In a past blog post, we pointed out that a $0.00 emergency fund is most useful for us. Lots of visitor traffic came from both Physician of FIRE and Rockstar Finance (thanks for featuring us!!!) and most comments were very supportive. Good to know that others follow a similar approach. To make the case more complete we should also look at some of the standard arguments people normally use in favor of keeping a large stash of cash for emergencies.
That’s because in addition to some of the complaints we got in the comments section, someone we quoted in our post, Scott Alan Turner, is a blogger and podcaster and he dedicated almost an entire 28 minute podcast (transcript included if you don’t want to spend 28 minutes) to our theory and why he thinks we’re wrong. We respectfully disagree!
For full disclosure: I really like Scott’s blog and podcasts in general. I mean no disrespect and like to invite everybody to check out his material. I agree with most of what he has to say, just not the advice on emergency funds! Enjoy!
So, let’s look at some of the arguments in favor of an emergency fund and debunk them. It took us a while to put this together, but better late than never!
1: The Certified Financial Planner® (CFP) manual recommends 3-6 months worth of expenses in an emergency fund
“What do the not-so-called planners have to say, professional financial planners? Oh, how about Certified Financial Planners, the people who go and have to do three-year internships, go to school thousands of hours of study, be cream of the crop? Well, I should know because I’m enrolled in the master’s program and I have the textbook right in front of me. […] A good rule of thumb is that the client should have the equivalent of three to six months of fixed and variable expenses in liquid accounts for emergencies.” From Scott Alan Turner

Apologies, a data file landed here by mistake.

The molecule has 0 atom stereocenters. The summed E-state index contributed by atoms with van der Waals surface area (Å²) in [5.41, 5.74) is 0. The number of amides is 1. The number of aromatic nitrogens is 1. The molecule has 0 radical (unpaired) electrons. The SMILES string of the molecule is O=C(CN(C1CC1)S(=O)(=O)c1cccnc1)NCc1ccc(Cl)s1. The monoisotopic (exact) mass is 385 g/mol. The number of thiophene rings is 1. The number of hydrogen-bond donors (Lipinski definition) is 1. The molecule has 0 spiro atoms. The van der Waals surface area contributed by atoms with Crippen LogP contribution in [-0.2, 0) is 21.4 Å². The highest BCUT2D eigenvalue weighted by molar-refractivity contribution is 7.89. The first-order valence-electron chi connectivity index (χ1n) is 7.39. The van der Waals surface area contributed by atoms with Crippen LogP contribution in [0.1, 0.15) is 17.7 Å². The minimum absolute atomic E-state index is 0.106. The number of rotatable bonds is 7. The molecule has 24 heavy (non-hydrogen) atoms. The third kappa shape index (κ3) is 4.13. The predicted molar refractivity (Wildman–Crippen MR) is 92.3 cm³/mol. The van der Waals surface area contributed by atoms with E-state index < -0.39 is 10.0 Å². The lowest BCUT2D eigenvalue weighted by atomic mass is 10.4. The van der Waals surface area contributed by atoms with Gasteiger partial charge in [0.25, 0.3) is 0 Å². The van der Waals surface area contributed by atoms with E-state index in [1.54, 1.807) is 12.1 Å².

Oh, well, where do we start? Just because a book used by financial planners recommends this doesn’t mean that it’s universally right. I might be preaching to the choir here since we’re all DIY-type folks when it comes to our finances. The CFP manual probably also recommends that we should all hire a CFP to help us with our personal finances at the cost of 1% p.a., which is another piece of advice from that CFP manual that we can all very safely ignore.
But back to the 3-6 month number: where does this number come from? Is this the result of a careful asset allocation optimal portfolio exercise? Likely not. Some financial analyst calculated how much money you should have for emergencies (job loss, home pairs, car repairs, etc.) and we would probably agree with the total amount. What we don’t agree with is that this all has to be held in cash with a close to zero nominal yield and less than zero inflation-adjusted yields. Again, we don’t have a problem with the if just with the how we go about saving for emergencies. Nobody can time recessions and stock market meltdowns. Since stock returns are higher than cash returns we find a $0.00 emergency cash portion in large financial asset portfolio much more attractive.
2: A $0.00 emergency fund only works for very high net worth, high-income households. All others should have an emergency fund